Each stance, or basic attitude toward meaningness, is a transient pattern of thinking, feeling, and acting. The Meaningness practice involves learning to recognize these patterns. Then you know what stance you are in at any moment, and ways to shift from any confused stance to a complete one.
I describe each stance in terms of a series of aspects. This page explains what the aspects are, and how noticing them is useful.
In the main part of this book, I provide a “schematic overview” page for each dimension of meaningness. The overview includes a table, with rows corresponding to the aspects of the different stances for relating to that dimension.
The discussion on this page may seem unhelpfully abstract. It will probably be useful to go back and forth between reading it and looking at an example schematic. You can see one here, covering eternalism and nihilism—the two most basic confused stances.
If you haven’t already read my introduction to eternalism and nihilism, it would be good to do that first.
The mistaken metaphysical assumption
A confused stance is based on an underlying mistaken metaphysical assumption. The assumption is usually unthought: not understood, or entirely outside awareness. Typically the assumption draws a distinction that is a false dilemma; so confused stances mainly come in pairs, which share the underlying assumption but take opposite sides of it.
Surfacing the assumption, and seeing how it is wrong, makes it possible to understand and adopt the corresponding complete stance.
What it denies and what it fixates
Each confused stance wrongly denies something about meaningness, and fixates something else. Stances allied with eternalism deny the nebulosity of a dimension of meaningness, and fixate a pattern. Stances allied with nihilism deny the pattern and fixate the dimension’s non-existence.
Recognizing how nebulosity and pattern work together moves one into the complete stance for that dimension.
Pattern of thinking, feeling, and acting
When you adopt a stance, a characteristic texture of thinking, feeling, and acting comes with it. The stance makes that way of being seem sensible. Also, that way of being makes the stance seem sensible.
For example, nihilism usually dulls your thinking, makes you feel depressed, and inhibits productivity activity. Likewise, when your brain is fogged, you feel hopeless for whatever reason, or you can’t seem to get anything done, nihilism may seem obviously right.
Sales pitch and emotional appeal
The “sales pitch” is a slogan that encapsulates the language used to promote the stance.
A confused stance’s emotional appeal is the reason it is attractive. Each confused stance plays to some need for security, excitement, or self-aggrandizement.
Noticing that you are getting sucked in by the emotional promise made by a confused stance, and knowing that it cannot deliver on them, helps free you from it.
The complete stances are, unfortunately, less emotionally appealing. (Otherwise, we’d adopt them easily.) However, they are more realistic.
How a confused stance causes suffering
Confused stances distort experience by fixating and denying particular sorts of meaningness. When these mistaken perceptions collide with reality, emotional pain results.
Each confused stance produces a characteristic pattern of misunderstanding and misery.
Obstacles to maintaining a stance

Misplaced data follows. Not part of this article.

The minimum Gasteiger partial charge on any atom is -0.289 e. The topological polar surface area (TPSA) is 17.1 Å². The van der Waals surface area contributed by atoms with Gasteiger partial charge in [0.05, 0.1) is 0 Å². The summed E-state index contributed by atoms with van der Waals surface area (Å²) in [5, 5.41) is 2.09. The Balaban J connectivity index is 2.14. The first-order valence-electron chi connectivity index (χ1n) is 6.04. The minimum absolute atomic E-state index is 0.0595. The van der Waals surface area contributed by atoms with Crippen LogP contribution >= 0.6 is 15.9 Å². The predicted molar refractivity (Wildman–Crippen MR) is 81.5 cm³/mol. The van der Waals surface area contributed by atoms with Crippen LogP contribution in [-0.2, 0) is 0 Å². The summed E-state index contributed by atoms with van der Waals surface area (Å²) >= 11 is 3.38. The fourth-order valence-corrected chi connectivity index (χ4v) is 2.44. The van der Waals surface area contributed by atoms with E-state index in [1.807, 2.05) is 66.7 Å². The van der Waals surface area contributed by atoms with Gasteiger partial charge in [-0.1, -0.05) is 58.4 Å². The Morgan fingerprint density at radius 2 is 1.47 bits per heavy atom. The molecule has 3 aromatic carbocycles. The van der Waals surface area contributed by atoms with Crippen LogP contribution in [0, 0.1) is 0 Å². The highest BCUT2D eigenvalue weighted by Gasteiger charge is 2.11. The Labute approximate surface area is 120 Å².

The confused stances constantly collide with reality. It is impossible not to see this, and impossible not to suffer the consequences. This makes it impossible to remain consistently in a confused stance; they are always unstable.
A confused stance’s patterns of collision with reality—the obstacles to maintaining it—are resources for switching into a complete stance.
Unfortunately there are obstacles to adopting the complete stances, as well. Generally, complete stances are conceptually obscure, and appear emotionally unsatisfying.
Likely next stances
Because stances are unstable, we frequently stumble from one to another, without being clearly aware that we are doing this. In fact, all of the confused stances described in this book will be thoroughly familiar to every reader.
When a particular obstacle to maintaining one stance arises, there are typical routes into likely next stances. Knowing this, one can recognize an upcoming transition into a confused stance, and re-direct oneself into a complete stance instead.
Antidotes and counter-thoughts
These are ways of getting yourself out of a confused stance.
Simply recognizing that you are caught in one, and remembering that there is a better alternative, is often most of the battle.
Beyond that, one can notice particular confused patterns, and cut through them with specific counter-thoughts.1 Counter-thoughts can work in two ways. Some move from a confused stance to the complete stance. Others destabilize the confused stance, to make it less attractive so that you are more likely to jump to the complete stance spontaneously. (In those cases, though, one needs to guard against simply moving to a different confused stance.)
Intelligent features of a confused stance
Each confused stance is intelligent in some way. If it did not have a powerful logic to it, an almost-truth, we would not get stuck in it. Each approximates a complete stance, which is actually correct.
Noticing how the confused stance you have adopted is nearly right is helpful in several ways:
- It avoids “I’m a bad person because I fell into a confused stance again,” which is discouraging, and more likely to make you abandon the practice than to continue.
- It lets you see why you’ve adopted it.
- It helps point the way to a complete stance that shares the same accurate insight.
- It is the basis for appropriation—the use of a confused stance to communicate the corresponding complete stance.
- 1.This is similar to “cognitive shifting,” a psychotherapeutic approach. Apparently its development was influenced by Eastern religion—as Meaningness also was.